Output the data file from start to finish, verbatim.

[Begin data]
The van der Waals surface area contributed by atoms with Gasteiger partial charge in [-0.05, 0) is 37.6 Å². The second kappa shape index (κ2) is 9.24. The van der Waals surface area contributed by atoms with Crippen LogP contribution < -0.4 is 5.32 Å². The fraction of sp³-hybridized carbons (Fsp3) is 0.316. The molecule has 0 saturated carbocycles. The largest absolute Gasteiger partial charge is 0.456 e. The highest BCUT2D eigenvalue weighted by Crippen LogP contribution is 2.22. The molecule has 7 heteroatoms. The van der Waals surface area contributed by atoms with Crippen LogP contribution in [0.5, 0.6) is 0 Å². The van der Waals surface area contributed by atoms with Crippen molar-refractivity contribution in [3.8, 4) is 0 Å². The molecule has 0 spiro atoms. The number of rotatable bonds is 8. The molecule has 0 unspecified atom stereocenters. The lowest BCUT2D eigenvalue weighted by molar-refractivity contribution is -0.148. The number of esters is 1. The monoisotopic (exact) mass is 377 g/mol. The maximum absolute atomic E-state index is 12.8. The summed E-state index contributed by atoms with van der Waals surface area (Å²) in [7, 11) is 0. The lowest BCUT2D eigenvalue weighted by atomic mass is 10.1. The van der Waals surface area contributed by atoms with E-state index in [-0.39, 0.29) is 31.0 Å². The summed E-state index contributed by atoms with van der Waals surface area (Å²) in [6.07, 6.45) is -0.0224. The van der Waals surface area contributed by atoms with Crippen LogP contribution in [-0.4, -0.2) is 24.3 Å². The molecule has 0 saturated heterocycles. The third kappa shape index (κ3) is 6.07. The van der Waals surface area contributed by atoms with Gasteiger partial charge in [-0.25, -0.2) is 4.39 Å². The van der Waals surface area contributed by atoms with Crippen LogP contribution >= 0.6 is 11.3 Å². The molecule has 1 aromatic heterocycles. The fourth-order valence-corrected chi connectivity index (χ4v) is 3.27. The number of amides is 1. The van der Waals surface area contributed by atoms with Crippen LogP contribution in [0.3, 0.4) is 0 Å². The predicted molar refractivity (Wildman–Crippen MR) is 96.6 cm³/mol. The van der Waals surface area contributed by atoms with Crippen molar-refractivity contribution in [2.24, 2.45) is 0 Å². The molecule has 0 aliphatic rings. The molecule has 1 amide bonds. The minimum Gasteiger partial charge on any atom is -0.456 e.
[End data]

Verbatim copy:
The van der Waals surface area contributed by atoms with Gasteiger partial charge in [-0.05, 0) is 37.6 Å². The second kappa shape index (κ2) is 9.24. The van der Waals surface area contributed by atoms with Crippen LogP contribution < -0.4 is 5.32 Å². The fraction of sp³-hybridized carbons (Fsp3) is 0.316. The molecule has 0 saturated carbocycles. The largest absolute Gasteiger partial charge is 0.456 e. The highest BCUT2D eigenvalue weighted by Crippen LogP contribution is 2.22. The molecule has 7 heteroatoms. The van der Waals surface area contributed by atoms with Crippen LogP contribution in [0.5, 0.6) is 0 Å². The van der Waals surface area contributed by atoms with Crippen molar-refractivity contribution in [3.8, 4) is 0 Å². The molecule has 0 spiro atoms. The number of rotatable bonds is 8. The molecule has 0 unspecified atom stereocenters. The lowest BCUT2D eigenvalue weighted by molar-refractivity contribution is -0.148. The number of esters is 1. The monoisotopic (exact) mass is 377 g/mol. The maximum absolute atomic E-state index is 12.8. The summed E-state index contributed by atoms with van der Waals surface area (Å²) in [7, 11) is 0. The lowest BCUT2D eigenvalue weighted by atomic mass is 10.1. The van der Waals surface area contributed by atoms with E-state index in [-0.39, 0.29) is 31.0 Å². The summed E-state index contributed by atoms with van der Waals surface area (Å²) in [6.07, 6.45) is -0.0224. The van der Waals surface area contributed by atoms with Crippen LogP contribution in [-0.4, -0.2) is 24.3 Å². The molecule has 0 saturated heterocycles. The third kappa shape index (κ3) is 6.07. The van der Waals surface area contributed by atoms with Gasteiger partial charge in [-0.25, -0.2) is 4.39 Å². The van der Waals surface area contributed by atoms with Crippen LogP contribution >= 0.6 is 11.3 Å². The molecule has 1 aromatic heterocycles. The fourth-order valence-corrected chi connectivity index (χ4v) is 3.27. The number of amides is 1. The van der Waals surface area contributed by atoms with Crippen LogP contribution in [0.3, 0.4) is 0 Å². The predicted molar refractivity (Wildman–Crippen MR) is 96.6 cm³/mol. The van der Waals surface area contributed by atoms with Crippen molar-refractivity contribution in [2.24, 2.45) is 0 Å². The molecule has 0 aliphatic rings. The molecule has 1 amide bonds. The minimum Gasteiger partial charge on any atom is -0.456 e.